Tray caddy
United States Patent 6253399

A tray may be temporarily attached to a supporting frame, such as a bed frame rail, to provide a support surface that enables the placement of various desired personal accessories in close proximity to persons enjoying limited mobility. A side support member is attached to an edge of the tray, and extends perpendicularly above and below the support surface of the tray. The upper portion of the side support is formed into a retaining hook, of a size permitting it to be received upon a circular bed support railing. The lower portion of the side support rests against a lower support railing. In this manner the lower side support resists the tendency of the retaining hook to rotate about the upper bed frame railing as accessories are placed upon the outwardly-extending support surface.

Wagner, William J. (Freedom, Ltd., P.O. Box 96401, Las Vegas, NV, 89193-6401)
Application Number:
Publication Date:
Filing Date:
Primary Class:
Other Classes:
5/503.1, 5/658, 108/49, 248/340
International Classes:
A47B23/02; (IPC1-7): A47B23/02
Field of Search:
5/507.1, 5/658, 5/503.1, 108/49, 248/339, 248/340, 248/214
View Patent Images:
US Patent References:
5803422Tool and parts tray1998-09-08Buehler248/339
5758374Portable table assembly1998-06-02Ronci55/71
5472164Multi purpose grill hanger bracket1995-12-05Contee, Jr.248/214
5359741Rotatable and removable bed tray1994-11-01Lang55/71
4504992Hospital bed telephone holder1985-03-19Herron et al.55/71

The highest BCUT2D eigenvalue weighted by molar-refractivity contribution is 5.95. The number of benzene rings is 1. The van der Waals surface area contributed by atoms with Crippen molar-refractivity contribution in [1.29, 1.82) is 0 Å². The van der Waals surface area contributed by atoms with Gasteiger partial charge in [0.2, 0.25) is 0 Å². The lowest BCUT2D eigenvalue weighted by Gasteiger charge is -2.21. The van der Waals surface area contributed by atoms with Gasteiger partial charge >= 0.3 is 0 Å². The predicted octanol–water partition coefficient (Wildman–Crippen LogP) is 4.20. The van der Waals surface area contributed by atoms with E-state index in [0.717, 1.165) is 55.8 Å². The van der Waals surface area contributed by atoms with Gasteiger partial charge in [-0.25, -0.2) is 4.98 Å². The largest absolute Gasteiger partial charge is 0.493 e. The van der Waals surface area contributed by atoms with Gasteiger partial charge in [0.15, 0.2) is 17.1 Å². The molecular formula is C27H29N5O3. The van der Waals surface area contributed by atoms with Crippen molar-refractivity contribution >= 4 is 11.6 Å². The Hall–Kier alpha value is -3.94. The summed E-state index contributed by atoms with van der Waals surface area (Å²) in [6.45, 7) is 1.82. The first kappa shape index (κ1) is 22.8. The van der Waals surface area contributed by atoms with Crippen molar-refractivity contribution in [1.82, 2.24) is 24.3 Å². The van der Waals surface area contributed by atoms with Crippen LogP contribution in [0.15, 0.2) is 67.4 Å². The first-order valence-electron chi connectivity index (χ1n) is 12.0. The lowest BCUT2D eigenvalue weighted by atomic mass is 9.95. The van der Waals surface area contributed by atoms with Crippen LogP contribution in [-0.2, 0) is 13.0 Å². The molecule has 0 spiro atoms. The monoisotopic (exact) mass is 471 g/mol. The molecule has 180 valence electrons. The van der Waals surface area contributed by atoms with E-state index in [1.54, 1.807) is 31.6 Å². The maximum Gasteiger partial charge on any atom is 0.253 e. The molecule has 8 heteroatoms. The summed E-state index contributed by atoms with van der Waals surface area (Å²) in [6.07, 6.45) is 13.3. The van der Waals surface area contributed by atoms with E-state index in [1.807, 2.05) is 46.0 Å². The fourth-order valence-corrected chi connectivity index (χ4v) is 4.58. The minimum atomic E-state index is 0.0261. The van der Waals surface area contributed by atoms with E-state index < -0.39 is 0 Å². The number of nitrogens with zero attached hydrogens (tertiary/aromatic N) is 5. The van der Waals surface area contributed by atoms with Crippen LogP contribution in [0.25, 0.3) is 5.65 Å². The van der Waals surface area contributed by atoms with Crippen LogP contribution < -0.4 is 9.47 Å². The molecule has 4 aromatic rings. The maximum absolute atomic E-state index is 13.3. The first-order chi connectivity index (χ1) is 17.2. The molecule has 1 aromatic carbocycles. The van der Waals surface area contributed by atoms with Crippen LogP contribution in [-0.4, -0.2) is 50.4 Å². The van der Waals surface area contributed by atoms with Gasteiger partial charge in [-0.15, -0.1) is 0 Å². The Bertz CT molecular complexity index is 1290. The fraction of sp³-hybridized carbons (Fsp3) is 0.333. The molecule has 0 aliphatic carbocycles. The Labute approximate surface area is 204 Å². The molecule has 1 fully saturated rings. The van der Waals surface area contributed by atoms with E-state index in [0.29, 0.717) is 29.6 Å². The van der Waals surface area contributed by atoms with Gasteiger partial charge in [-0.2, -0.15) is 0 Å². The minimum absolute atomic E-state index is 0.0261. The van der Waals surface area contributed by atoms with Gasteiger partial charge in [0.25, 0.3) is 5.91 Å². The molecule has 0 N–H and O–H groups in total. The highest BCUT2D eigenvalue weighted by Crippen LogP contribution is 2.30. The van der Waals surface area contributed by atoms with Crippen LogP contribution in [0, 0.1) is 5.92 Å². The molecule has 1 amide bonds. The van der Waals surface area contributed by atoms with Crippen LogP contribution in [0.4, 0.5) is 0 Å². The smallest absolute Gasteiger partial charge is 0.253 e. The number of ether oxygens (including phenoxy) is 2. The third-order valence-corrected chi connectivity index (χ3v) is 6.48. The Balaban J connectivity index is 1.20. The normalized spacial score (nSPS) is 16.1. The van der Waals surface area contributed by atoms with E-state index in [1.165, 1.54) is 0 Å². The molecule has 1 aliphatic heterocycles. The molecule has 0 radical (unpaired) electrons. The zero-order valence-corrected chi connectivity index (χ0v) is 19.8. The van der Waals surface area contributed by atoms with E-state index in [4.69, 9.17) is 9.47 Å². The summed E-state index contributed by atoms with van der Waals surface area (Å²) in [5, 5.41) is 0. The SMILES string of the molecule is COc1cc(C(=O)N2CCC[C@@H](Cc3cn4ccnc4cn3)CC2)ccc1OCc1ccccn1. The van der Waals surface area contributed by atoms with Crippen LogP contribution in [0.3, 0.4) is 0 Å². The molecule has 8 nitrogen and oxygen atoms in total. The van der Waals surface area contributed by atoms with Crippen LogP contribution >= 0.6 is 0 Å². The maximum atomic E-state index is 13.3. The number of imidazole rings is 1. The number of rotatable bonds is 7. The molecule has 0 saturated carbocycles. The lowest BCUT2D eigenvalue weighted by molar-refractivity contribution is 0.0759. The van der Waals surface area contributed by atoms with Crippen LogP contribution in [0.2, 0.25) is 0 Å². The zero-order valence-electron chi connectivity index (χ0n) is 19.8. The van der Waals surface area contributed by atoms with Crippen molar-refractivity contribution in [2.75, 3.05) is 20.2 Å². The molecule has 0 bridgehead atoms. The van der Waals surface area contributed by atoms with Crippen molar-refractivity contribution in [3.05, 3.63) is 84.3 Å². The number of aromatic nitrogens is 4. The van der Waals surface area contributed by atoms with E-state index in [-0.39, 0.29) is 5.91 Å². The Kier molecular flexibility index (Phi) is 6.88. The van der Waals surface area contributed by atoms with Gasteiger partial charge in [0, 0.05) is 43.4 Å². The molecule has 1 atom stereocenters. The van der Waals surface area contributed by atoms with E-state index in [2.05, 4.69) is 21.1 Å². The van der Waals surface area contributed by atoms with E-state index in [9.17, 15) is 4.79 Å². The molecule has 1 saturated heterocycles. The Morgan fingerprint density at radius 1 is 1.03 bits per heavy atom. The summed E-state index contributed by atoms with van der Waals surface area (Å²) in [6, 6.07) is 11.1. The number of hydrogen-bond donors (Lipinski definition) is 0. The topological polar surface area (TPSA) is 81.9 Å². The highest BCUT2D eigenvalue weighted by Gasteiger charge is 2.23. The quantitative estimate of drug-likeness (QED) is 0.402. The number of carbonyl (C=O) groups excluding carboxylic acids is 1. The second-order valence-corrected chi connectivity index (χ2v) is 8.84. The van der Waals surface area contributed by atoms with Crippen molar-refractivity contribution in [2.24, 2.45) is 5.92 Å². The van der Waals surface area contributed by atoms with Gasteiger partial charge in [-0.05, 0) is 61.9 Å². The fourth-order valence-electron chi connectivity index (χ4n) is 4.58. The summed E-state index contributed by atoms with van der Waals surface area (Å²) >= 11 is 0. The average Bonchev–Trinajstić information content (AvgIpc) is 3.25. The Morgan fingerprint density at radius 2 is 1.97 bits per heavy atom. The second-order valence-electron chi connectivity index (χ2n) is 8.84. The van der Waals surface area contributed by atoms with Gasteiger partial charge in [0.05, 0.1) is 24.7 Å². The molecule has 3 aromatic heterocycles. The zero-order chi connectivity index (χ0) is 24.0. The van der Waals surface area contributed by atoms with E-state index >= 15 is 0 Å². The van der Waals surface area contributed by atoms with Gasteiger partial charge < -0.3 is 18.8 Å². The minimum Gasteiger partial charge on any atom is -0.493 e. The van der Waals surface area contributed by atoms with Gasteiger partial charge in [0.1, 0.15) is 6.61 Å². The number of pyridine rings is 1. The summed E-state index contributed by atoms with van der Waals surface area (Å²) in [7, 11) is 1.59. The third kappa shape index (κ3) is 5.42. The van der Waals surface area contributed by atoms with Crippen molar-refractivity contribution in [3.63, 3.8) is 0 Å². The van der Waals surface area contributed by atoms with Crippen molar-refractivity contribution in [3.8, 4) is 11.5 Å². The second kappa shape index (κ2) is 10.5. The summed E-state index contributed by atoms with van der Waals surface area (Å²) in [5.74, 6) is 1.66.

4357881Hospital bed tray1982-11-09DeLong108/49
3400829Baby crib tray1968-09-10Youngson55/71
3276045Bed tray and bed in combination therewith1966-10-04Bement108/49

Primary Examiner:
Trettel, Michael F.
Assistant Examiner:
Hewitt, James M.
Attorney, Agent or Firm:
Kenehan & Lambertsen, Ltd.
Lambertsen, John C.
Parent Case Data:

This application claims the benefit of U.S. Provisional Application No. 60/045,479, filed May 2, 1997.

I claim:

1. A supplemental support surface for use with beds having a pair of side support rails, the surface comprising:

a tray having a receiving surface formed thereon, a lateral extent of said receiving surface peripherally defined by a tray edge;

a retaining lip formed substantially continuously about a periphery of said receiving surface and projecting upwardly from adjacent portions of said receiving surface; and

a lateral support attached to said tray edge, said lateral support further comprising:

a first mounting member configured as an attachment hook that extends from said tray edge and is selectively interengagable with a first external support; and

a second mounting member extending from said tray in a direction substantially opposite that of said first mounting member and in a manner co-planar with said tray edge and terminating in a planar support surface that rests against a second one of the pair of side support rails when said first mounting member is interengaged with the first one of the pair of side support rails;